Monthly Archives: January 2015
Recently author Tialla Rising and I had a chat about the differences between self-publishing and traditional publishing. I talked about my experience publishing traditionally, and she talked about hers in self publishing. Here are the two interviews we had for each other! If you are thinking about publishing at all, maybe our experience will give you some insight.
ASHLEE: How difficult is self-publishing? Doing everything yourself seems kind of daunting to me – is it as hard as it sounds?
TIALLA: I actually didn’t do everything myself. The thought of doing everything, as in designing the cover, formatting the interior, formatting the eBook….that is certainly daunting. However, I purchased CreateSpace’s services to design my cover and format the interior, plus the eBook, so it wasn’t nearly as hard as it probably could have been. However, I do know several self-published authors who have done everything under the sun by themselves, and they say it actually isn’t too hard. I’d still be nervous to do it, considering I have no idea what I’m doing, but perhaps it wouldn’t be incredibly difficult after all.
ASHLEE: Did you consider having your own “publishing company” to publish your books under, as I’ve heard some self-published authors do? What would be the benefit of that?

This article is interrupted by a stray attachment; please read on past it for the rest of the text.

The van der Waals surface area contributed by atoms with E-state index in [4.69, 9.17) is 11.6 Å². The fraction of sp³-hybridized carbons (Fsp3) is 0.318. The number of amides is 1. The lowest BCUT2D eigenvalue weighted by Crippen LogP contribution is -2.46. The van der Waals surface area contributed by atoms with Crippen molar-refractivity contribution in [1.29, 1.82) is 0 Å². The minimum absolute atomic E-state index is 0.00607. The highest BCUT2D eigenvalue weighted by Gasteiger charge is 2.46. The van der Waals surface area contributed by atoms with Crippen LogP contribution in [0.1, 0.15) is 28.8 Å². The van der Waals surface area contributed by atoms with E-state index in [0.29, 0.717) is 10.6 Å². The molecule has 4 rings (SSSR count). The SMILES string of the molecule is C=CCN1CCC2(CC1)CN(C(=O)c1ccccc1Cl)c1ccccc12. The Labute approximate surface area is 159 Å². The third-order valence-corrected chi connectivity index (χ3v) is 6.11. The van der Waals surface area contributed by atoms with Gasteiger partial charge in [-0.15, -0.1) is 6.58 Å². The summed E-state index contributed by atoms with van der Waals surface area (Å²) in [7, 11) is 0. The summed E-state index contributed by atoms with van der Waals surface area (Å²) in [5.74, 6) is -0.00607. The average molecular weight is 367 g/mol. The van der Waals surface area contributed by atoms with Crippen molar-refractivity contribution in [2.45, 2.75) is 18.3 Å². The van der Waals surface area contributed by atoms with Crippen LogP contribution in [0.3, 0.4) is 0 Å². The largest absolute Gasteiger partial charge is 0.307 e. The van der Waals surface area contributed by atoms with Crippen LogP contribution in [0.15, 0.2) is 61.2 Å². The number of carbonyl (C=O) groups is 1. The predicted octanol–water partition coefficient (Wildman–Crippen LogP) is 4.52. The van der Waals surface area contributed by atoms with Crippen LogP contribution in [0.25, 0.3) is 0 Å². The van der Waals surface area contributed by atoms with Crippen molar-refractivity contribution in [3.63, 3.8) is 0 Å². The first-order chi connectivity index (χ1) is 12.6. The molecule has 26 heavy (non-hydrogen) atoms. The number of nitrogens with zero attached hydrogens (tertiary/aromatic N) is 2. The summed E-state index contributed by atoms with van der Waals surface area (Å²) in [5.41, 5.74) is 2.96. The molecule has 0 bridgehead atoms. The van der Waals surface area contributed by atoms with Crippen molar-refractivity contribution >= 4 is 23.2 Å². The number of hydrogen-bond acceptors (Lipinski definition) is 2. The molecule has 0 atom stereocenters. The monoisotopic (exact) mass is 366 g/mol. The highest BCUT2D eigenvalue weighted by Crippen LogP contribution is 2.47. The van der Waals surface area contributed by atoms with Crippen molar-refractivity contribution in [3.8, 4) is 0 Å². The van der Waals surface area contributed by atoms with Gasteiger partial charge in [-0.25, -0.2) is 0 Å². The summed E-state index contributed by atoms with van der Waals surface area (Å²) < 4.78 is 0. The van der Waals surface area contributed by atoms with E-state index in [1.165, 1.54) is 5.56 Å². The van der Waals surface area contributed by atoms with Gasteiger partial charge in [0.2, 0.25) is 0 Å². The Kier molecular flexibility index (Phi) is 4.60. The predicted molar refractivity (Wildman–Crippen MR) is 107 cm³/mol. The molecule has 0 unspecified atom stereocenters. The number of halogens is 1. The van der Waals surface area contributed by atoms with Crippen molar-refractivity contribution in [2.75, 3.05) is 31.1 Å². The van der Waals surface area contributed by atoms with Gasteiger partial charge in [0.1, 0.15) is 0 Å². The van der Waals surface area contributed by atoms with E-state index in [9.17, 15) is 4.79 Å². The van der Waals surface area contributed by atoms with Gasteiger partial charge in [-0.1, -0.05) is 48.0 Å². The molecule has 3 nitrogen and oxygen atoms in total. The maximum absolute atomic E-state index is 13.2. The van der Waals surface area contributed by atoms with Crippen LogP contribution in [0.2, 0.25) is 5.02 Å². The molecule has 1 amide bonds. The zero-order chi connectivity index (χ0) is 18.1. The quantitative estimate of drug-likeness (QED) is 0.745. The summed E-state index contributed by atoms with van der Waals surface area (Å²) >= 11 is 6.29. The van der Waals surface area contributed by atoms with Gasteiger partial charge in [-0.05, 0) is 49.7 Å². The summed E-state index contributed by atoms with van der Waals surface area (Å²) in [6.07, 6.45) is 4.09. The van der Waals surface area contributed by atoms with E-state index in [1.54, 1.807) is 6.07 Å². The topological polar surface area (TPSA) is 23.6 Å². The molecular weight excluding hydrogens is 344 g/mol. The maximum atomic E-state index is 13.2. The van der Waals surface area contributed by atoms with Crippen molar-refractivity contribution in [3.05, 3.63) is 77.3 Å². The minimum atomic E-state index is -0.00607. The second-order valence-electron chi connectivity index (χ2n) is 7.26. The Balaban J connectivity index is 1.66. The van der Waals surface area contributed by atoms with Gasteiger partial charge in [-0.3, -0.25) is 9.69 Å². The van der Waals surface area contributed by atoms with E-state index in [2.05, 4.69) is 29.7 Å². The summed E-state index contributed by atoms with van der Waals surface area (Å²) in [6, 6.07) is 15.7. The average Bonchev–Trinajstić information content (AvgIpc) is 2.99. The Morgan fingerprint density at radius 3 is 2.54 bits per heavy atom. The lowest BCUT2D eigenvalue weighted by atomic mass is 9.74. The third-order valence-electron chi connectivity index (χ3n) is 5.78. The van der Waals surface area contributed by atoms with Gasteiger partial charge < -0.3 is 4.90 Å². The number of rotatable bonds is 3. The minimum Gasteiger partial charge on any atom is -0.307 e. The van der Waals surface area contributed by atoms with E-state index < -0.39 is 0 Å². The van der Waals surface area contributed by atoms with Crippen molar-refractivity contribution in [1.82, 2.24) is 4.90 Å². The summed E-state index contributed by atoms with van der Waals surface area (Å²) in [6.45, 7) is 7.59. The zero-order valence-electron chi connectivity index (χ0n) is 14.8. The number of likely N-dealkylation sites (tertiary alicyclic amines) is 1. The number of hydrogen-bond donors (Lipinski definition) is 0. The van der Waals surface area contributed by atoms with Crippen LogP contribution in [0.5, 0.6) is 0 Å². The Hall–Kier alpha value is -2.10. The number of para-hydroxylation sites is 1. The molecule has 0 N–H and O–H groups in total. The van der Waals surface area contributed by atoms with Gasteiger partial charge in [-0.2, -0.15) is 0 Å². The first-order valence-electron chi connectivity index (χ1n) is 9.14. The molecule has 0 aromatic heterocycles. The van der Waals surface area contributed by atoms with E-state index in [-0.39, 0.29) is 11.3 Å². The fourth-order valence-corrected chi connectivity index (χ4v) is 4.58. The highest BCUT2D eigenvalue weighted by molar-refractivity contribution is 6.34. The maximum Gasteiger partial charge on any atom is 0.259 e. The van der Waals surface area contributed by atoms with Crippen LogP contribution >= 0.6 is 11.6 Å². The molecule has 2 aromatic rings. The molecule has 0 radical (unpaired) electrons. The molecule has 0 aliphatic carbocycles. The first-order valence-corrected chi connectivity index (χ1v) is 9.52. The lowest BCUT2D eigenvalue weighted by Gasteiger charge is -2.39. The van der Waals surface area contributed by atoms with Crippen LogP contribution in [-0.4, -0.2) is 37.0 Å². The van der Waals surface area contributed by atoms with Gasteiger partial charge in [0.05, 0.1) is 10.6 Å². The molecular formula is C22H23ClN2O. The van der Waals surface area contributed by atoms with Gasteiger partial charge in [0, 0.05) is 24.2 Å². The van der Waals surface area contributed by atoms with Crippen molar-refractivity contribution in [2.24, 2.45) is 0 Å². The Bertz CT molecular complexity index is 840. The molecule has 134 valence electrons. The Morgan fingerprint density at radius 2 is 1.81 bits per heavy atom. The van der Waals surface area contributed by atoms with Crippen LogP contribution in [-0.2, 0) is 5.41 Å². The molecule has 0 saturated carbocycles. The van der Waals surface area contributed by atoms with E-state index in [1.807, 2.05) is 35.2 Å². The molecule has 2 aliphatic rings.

TIALLA: I am very impressed by self-published authors who are brave enough to create their own publishing company. Simply as an indie author with CreateSpace, if you want something done, you usually have to do it (with some exceptions). However, if an author has their own publishing company, they literally have to do Every. Single. Thing. Themselves. Meaning, the writing, editing, designing, formatting, printing, binding, shipping, listing on websites, the copyright, ISBN…everything. The thought of doing that is rather terrifying to me. I’d much rather let CreateSpace take care of the listings, printing, binding, copyright, and ISBN. So no, creating my own publishing company really never was an option for me.
ASHLEE: How difficult is it to do all the “business” stuff … obtaining an ISBN and copyright, uploading your book to various sites, etc.?
TIALLA: This is partly why I love CreateSpace so much. They take of the ISBN, copyright, and listing my books on various sites. Now, authors do have the option of using their own ISBN instead of a CreateSpace ISBN, but I honestly have no idea what that would entail. I’ve simply used the CreateSpace ISBN, and I haven’t had any problems. Also, about the copyright…technically once you publish something under your name, you are claiming the copyright. Copyrights really aren’t as scary as they seem, and you can read more about them here.
ASHLEE: What are some of your favorite things about self-publishing?
TIALLA: I love having the control over my work. After all, the book is my “baby.” I love that if I want to do something with my book, and I have the means for it, I can—and I have the final say. If I don’t want to do something, I have absolutely no obligation to. It’s as simple as that. I also enjoy the higher royalties, though it really depends on where the book is purchased.
ASHLEE: I’ve heard a lot of people talk about how horribly unpleasant it is to format their eBook. Is it really so bad?
TIALLA: I haven’t formatted my own eBook, so I really don’t know. For first-timers, I’ve heard it’s pretty complicated. However, I’ve also heard it’s easier/faster than formatting the paperbook. I suppose it really just depends on the person, how much experience they have, what program they are using, and if they know what they’re doing.